4.2 Filler metal

According to Eurocode 3 the filler metal must have mechanical properties (yield strength, ultimate tensile strength, elongation at failure and minimum Charpy V-notch energy value) equal to or better than the values specified for the steel grade being welded.

The selection of welding consumable is to a great extent governed by the welding process, see Lectures 3.3 and 3.4. The basic principles are:


Some important aspects, which are described in detail in Lectures 3.3, 3.4 and 3.5, are summarised here.

One of the following arc welding processes may be used:

All these processes can be used in the workshop. Usually, only bolting or metal arc welding with covered electrodes is employed in the erection phase on the building site. With the metal arc welding process, welds can be made in all positions. The various weld positions are shown in Figure 14, where the arrows give the arc direction during the welding operation. It is clear that welding in the flat position is easily carried out, allowing a greater rate of metal deposition than the other positions;by welding in this favourable position, the maximum size of weld run can be obtained. With ordinary welding consumables and favourable welding conditions, a fillet weld with a throat thickness of 6mm can be produced with only one run. For welds of greater thickness, more than one run is necessary. In this case, the welding sequence must be carefully planned, see Figure 15.

The welding conditions, particularly the current limitation of the welding equipment, constitute a limit to the depth of penetration into the parent plate. For example, if a closed butt joint (no gap between the two plates) is welded with one run on each side, the penetration may not be complete and the central part of the joint will remain unfused (Figure 16a). With a gap between the two parts of the joint, full penetration can be achieved with the same welding equipment. The limitation is then set by the thickness of the plates to be joined. In practice, the limit for butt welds with square edges, i.e. without preparation, is 10mm plate thickness with a 5mm gap. When the plate thickness exceeds this value, bevelled edges permit full penetration by several runs, see Figure 16b.

Edge preparation consists essentially of cutting and bevelling the edges of the plates which are to be welded. These operations can be done by thermal cutting, by machining or by chipping or grinding. The resulting surfaces of the bevelled edges should be smooth, uniform, free from cracks and without rust. If thermal cutting or another process which hardens the material is used, the approved welding procedure must take account of this weld preparation process. Different bevel geometries are shown in Figure 3. Practical recommendations, for example Eurocode 3, Annex W (1), give some tolerance values for various weld types. Finally, before welding, surfaces and edges adjacent to the weld location must be cleaned to remove oil, grease, paint or any other contaminants, which can affect the quality of the weld and the weld strength.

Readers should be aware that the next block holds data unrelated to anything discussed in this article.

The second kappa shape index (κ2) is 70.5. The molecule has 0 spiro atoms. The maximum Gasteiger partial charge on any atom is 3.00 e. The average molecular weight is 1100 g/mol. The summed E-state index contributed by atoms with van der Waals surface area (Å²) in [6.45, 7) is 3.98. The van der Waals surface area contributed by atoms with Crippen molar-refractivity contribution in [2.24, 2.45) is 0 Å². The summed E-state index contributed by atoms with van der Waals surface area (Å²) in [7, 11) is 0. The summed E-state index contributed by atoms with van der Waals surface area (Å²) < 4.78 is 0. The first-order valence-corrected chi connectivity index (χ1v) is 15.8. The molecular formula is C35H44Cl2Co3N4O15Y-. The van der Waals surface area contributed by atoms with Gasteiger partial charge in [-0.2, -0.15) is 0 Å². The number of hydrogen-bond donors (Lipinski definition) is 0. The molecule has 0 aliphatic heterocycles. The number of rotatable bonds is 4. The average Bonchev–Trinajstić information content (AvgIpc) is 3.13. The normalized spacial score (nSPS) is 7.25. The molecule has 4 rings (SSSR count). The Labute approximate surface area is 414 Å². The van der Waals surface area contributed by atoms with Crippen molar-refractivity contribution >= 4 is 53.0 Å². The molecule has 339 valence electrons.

The appropriate welding method and procedure are defined in a project specification provided by the designer, see Lecture 11.5.


Quality control has been for some time an important part of industrial activity. The term quality includes all the characteristics of a product which affect its ability to serve its purpose. In the lectures of Working Group 3, and particularly in Lecture 3.4, attention is drawn to quality control applied to welding, including the qualification of firms and the procedure qualification for welding tests.

Normally, all welded structures undergo some weld inspection. The type and the extent for the inspection, as well as the choice of welds to be inspected are selected in accordance with the project specification.

The principal purpose of weld inspection is to discover possible weld defects. Examples on weld defects are, see Figure 17:

All these defects can be measured. Codes of Practice specify the allowable tolerances for each defect, see for example Eurocode 3, Annex W [1].



[1] Eurocode 3: "Design of steel structures": ENV 1993-1-1: General rules and rules for buildings, CEN, 1992.

[2] En 10025: European Standard 10025, Hot rolled products of non-alloy structural steels - technical delivery conditions.


  1. Bludgett, O. W., Welded Connections Chapter 3.3 Constructional Steel Design: An International Guide, 1992.
  2. Pratt, J. L., Introduction to the Welding of Structural Steelwork, 3rd Revised Edition, 1989.